Openreach strives to ensure long lead time installations and repairs are minimised (and indeed, such jobs represent a very small percentage of the overall installation and repair work that we do successfully deliver), but unfortunately conditions that are not always within Openreach’s control can arise and impact a small minority of jobs.

What is the target (where not shown)

Where possible, Openreach aims to complete as much work as it can within the service level that relates to the various reports, for example, completing an installation or repair activity on the date agreed with the communication provider.

Is fibre broadband going to be added to the performance information?

There are no current plans to add fibre broadband reporting to the site.

Additional information

Who can I contact if I’m unhappy about my experience with Openreach?

In most instances you should contact your service provider to let them know if you are unhappy with the service that you are receiving. They will then raise your concern with us. However, there are a few issues you should raise directly with us:

  • We’ve been working in your area and have left a mess outside in the street that needs clearing up
  • We’ve been working in your area and haven’t put things back as they were.
  • You want to object to the recent installation of a street cabinet.
  • You want to report dangerous driving by an Openreach engineer. It would help us if you could let us know the registration number of the vehicle.

You can find details of how to report these incidents here.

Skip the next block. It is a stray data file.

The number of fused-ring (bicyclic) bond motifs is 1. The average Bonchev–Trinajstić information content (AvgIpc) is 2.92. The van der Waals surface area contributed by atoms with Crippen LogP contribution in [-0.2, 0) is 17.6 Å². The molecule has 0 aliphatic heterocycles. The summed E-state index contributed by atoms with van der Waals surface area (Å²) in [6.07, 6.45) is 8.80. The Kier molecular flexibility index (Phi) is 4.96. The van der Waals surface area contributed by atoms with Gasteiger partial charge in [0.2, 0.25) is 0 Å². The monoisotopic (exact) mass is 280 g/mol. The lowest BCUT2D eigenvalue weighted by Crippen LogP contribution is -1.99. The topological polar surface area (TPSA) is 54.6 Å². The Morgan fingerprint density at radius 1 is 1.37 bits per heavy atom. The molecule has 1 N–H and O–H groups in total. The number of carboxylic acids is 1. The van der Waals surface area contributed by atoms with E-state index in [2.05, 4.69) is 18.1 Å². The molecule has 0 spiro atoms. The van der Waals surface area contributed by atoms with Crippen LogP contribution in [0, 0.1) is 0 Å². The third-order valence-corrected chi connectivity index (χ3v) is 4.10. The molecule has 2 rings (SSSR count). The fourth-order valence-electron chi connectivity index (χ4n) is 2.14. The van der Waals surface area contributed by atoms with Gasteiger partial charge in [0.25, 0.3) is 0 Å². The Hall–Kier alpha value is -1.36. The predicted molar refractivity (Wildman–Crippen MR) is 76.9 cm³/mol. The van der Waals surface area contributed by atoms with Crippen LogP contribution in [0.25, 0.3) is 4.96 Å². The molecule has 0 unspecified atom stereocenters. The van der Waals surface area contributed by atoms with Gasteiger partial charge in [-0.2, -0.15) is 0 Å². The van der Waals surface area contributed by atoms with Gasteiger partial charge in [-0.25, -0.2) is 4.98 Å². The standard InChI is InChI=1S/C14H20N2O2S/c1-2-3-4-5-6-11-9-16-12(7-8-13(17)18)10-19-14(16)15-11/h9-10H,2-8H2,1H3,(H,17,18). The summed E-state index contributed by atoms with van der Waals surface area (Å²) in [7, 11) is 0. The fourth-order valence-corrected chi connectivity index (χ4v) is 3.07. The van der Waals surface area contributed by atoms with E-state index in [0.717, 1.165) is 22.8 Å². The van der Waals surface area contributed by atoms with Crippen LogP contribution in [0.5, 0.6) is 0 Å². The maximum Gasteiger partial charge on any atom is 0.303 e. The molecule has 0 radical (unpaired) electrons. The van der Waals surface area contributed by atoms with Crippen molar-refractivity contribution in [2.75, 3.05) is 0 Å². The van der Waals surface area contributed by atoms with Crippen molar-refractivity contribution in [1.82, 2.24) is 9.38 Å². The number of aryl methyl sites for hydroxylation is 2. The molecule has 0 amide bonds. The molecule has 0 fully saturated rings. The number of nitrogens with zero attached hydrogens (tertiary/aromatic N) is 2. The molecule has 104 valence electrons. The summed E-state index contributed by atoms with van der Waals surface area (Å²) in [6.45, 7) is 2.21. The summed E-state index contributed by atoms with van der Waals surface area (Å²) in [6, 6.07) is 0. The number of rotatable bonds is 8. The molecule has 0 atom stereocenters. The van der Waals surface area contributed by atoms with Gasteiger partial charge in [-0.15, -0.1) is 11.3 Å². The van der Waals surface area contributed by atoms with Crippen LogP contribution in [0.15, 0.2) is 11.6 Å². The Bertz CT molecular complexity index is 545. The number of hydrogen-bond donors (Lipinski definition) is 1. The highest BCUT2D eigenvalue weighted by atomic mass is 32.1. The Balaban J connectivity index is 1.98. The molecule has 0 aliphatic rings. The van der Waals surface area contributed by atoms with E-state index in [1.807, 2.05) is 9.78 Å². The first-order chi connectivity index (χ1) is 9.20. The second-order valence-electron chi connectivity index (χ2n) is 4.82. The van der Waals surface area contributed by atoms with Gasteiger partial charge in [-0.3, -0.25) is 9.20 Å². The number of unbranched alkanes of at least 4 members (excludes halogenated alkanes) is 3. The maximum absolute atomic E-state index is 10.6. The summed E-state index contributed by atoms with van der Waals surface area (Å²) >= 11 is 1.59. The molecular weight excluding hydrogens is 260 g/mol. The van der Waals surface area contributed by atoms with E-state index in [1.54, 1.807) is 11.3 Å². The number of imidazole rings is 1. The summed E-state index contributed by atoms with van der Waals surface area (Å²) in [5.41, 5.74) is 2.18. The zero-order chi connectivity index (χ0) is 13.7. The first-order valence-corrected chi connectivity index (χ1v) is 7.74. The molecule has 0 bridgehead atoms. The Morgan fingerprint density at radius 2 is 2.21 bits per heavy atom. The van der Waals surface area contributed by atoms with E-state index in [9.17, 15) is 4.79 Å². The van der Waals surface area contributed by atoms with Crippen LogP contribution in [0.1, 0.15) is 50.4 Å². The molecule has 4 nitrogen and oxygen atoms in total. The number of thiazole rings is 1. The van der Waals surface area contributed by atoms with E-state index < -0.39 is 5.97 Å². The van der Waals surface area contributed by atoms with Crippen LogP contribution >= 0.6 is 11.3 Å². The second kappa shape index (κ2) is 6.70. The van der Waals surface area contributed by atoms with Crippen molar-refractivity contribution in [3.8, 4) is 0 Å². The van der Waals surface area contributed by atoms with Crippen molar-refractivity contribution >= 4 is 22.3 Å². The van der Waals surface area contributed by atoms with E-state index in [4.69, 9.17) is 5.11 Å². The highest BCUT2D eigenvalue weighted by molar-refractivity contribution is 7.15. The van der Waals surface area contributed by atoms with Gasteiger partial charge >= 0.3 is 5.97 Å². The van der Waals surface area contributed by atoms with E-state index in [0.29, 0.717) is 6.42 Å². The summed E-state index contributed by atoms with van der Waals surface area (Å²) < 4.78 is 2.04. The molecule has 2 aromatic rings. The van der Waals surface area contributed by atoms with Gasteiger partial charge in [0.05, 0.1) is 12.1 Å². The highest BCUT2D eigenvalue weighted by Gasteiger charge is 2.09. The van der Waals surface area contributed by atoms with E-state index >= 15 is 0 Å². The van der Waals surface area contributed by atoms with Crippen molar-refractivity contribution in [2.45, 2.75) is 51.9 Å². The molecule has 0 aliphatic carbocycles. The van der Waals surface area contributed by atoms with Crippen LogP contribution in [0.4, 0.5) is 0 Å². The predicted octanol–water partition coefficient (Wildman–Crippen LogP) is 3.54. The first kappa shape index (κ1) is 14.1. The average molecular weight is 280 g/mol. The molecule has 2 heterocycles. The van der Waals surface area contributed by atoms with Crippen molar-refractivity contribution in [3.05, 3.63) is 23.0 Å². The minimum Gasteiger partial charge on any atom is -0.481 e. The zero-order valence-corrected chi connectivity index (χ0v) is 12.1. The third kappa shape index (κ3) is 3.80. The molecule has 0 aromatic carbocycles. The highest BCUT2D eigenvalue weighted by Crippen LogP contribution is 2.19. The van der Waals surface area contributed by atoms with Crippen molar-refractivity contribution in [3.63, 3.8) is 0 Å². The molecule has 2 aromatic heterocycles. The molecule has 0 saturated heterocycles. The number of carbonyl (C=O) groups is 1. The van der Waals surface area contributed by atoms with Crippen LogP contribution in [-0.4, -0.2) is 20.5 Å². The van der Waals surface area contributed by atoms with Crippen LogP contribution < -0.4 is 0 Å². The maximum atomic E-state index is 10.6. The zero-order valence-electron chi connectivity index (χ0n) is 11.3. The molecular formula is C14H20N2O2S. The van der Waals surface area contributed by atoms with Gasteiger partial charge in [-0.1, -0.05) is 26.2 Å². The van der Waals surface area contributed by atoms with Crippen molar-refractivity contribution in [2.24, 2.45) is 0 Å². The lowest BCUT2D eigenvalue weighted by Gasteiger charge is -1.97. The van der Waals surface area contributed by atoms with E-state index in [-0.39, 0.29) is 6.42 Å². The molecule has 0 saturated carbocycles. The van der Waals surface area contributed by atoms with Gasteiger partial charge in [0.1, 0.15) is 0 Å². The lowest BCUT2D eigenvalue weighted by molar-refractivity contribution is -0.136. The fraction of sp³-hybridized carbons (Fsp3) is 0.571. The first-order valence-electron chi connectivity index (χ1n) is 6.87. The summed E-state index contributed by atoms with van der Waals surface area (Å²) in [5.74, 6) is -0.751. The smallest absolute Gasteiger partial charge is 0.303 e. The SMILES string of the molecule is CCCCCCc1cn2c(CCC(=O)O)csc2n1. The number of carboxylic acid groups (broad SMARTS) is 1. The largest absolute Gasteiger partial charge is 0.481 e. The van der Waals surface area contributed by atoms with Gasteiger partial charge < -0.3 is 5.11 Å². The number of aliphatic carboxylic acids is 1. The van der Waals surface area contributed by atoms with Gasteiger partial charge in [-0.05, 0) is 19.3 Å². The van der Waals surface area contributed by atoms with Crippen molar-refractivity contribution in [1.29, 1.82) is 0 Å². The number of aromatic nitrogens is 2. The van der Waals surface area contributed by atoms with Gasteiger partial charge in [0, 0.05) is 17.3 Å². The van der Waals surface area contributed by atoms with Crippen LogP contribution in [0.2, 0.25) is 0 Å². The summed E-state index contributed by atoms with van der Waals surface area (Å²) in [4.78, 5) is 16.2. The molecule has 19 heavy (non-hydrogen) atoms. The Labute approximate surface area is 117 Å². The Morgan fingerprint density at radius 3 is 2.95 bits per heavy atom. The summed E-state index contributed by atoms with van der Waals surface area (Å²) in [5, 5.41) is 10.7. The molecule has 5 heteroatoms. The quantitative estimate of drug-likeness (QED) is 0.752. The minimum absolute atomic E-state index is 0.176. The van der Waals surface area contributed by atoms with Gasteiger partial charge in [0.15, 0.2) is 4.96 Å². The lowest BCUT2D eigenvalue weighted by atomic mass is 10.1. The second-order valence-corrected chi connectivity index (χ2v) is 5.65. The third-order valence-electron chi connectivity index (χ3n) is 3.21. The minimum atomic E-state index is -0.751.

Why can’t I speak to Openreach directly to complain or to book an engineering appointment?

Openreach has been set up to serve UK service providers. Service providers are the organisations that own the contractual relationships with you as end customers (whether residential or business). Your service provider will be able to progress installation or repair work on your behalf with Openreach, including booking an engineering appointment.

Where can I find more information about service?

If you have questions relating to the specific service you are receiving you should contact your service provider.

If you have any queries in respect of the content of the Openreach ‘Our responsibilities’ site, you can use our online form to submit a question. We will respond to your question as soon as we can, and no later than 5 working days.

Why are some installations subject to a minimum lead time for regulatory reasons?

Customer switches of service provider of telephone services provided over Openreach’s network are subject to industry rules designed to protect customers’ interests in a number of ways. Switches of broadband provider over Openreach’s network will be subject to the same rules from 20 June 2015.

Consumer protection includes measures to help prevent harm to the customer from "slamming” – where the customer’s services are taken over by a service provider without their permission. The gaining provider is required to inform the (current) losing provider on behalf of the customer in order to organise the transfer. The customer receives letters from both providers confirming the planned switch before it happens. Under the switching process normally used across the Openreach system, this exchange of letters includes a minimum switching time period of 10 working days, thereby giving an opportunity for the customer to stop the order proceeding where they change their mind or in cases where they have no knowledge or have not given their consent to the attempted switch.

What changes have occurred in the regulatory environment?